C.C. reader. ([Middletown, Pa.]) 1973-1982, June 07, 1973, Image 2

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    Page 2
of Surveillance
Strange as it may seem, the
Watergate Affair has at least one
positive aspect to it. This sordid
political mess has brought to the
public attention a growing
tendency on the part of Federal
and State agencies to reduce civil
liberties through surveillance and
data collection.
This state of affairs is
strongly reminiscent of the
prophetic novel 1984.
Fortunately, however, while the
spirit is willing, the technology is
not quite up to it -- yet.
Many individuals would
associate this trend to the
growing sophistication of
surveillance and related,
equipment. Certainly, present ,
day computer systems are ;
capable of recording dossiers on
every man, woman and child in,
the United States, and'
interlocked so as to form large
data pools. An example would
be the F.8.1.'s data files which
are interconnected with similar
files on the State level. Sensitive
listening devices can now pick
up conversations without in
many cases the use of a physical
receiver. Scientists are now
experimenting with bouncing a
Lazer beam off a mirror to
record the visual images of what
is in the room with the mirror.
Technology however, is only a
tool which can be used of
misused by those in control of it
The Bill of Rights was
originally introduced to protect
the electorate from the powers
of the government, to safeguard
certain basic freedoms from
government infringement. Yet, it
is the electorate who is
supporting the subversion of
that same safeguard. Part of the
reason for this turnabout can be
-to -the basic intitflzrzmcc
Those who are wearing caps and gowns should get them prior to
Saturday, June 16. They will be available as early as June 11, in the
Formation for the procession will begin as follows: (be there by
Candidates for Degree
Bachelor of Business
Bachelor of Elem. Education
Bachelor of Humanities
Bachelor of Science in
Mathematical Science
Bachelor of Social Science
Bachelor of Technology
Graduates of Winter Term
Candidates will line up in the order listed in the Commencement
Program. (alphabetical).
Those in the procession will leave the building from the two ends,
follow the road to the center of the building, then turn southward
using the center aisle to reach their assigned seats. Section A will be
to the left, Section B to the right. All should remain standing until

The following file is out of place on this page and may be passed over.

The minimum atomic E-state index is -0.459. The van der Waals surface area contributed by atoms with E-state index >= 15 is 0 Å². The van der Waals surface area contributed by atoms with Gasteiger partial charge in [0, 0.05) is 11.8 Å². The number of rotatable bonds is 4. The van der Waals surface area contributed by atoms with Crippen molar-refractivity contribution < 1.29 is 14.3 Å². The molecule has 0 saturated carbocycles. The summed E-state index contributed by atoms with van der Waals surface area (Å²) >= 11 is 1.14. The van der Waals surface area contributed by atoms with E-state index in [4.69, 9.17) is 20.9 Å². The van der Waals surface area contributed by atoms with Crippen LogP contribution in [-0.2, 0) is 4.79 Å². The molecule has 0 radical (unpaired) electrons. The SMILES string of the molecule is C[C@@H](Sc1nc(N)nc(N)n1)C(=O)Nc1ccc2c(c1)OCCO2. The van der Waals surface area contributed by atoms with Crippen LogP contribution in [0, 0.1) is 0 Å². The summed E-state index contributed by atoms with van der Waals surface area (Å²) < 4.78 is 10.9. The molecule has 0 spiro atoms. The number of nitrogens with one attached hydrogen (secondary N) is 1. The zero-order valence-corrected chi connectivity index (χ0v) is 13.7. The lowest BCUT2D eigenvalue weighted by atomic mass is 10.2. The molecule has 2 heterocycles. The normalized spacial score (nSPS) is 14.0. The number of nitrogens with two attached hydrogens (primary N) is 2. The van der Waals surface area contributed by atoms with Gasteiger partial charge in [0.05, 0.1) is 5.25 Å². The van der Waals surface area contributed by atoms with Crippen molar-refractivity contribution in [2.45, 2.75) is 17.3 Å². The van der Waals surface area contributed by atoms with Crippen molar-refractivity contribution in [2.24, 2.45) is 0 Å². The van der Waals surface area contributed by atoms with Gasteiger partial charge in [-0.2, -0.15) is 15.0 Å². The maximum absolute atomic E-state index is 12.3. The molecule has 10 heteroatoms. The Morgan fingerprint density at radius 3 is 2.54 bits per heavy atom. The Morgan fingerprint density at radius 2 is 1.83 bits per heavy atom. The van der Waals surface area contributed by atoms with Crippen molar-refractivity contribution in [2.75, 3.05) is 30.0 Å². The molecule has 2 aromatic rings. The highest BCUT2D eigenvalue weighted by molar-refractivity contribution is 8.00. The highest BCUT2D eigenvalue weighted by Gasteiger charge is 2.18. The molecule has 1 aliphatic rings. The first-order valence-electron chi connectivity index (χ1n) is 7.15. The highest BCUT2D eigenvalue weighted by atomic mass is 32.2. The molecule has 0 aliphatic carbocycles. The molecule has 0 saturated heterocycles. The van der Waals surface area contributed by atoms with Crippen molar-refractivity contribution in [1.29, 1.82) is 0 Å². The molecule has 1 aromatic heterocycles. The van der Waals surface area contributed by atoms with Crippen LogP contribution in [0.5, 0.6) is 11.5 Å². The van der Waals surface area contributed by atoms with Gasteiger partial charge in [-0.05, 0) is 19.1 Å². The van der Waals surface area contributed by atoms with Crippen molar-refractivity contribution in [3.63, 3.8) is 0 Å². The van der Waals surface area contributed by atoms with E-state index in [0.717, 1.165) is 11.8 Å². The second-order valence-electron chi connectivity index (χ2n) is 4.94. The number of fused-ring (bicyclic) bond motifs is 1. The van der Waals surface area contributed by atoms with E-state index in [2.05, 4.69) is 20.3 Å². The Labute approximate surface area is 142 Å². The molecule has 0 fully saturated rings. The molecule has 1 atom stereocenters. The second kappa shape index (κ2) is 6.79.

the signal is given to be seated.
that the majority of the
electorate had towards the,
increased rise of dossier'
collection and surveillance by
Federal, State and Local
agencies. Many individuals have
come to accept this trend as
common and acceptable for this
era. Another reason why the
public has acquiesced to the
collection of what Senator
Mathias has called "the raw
materials of tyranny" is fear.
The experience of S.D.S., Black
Panthers, riots and
demonstrations, and rising crime'
rate in the latter part of the,
sixties, has created a desire in
the minds of the majority for
order. This order was given to
them with the expense of civil
liberties. With this kind of
climate, safety is preferable to
civil freedoms.
With Watergate, the
electorate had been prodded to
see just what order has brought
them, espionage on the highest
government levels. If this trend
is to continue, then very soon the
average citizen will certainly fear
to voice any opinion, to perform,
any act contrary to the norm
enforced by the government.
When this time comes, the
citizens of the United States will
be living in a police state, in fact
if not in name. The electorate
has a choice as there is still time
to reverse this threatening
process. However, if it does not
awake to this threat, then the
dark oppression portrayed in
1984 will be its justified reward.
Technology is just a tool which
will be with us always. It is the
electorate, the ultimate holder
of political power, which will
decide whether freedom or
tyranny shall prevail.
Ronald L. Cool
*-* *
Formation Location
East Wing - 2nd Floor
West Wing - 2nd Floor
West End - 3rd Floor
East End - 3rd Floor
West Wing - 3rd Floor
East Wing - 3rd Floor
West of Center - 3rd Floor
The Capitolist
The Games people play
The members of the Chi
Gamma lota Fraternity of
Capitol Campus, who represent
25% of the student body, would
like to take this opportunity to
express our displeasure over the ,
school's administration;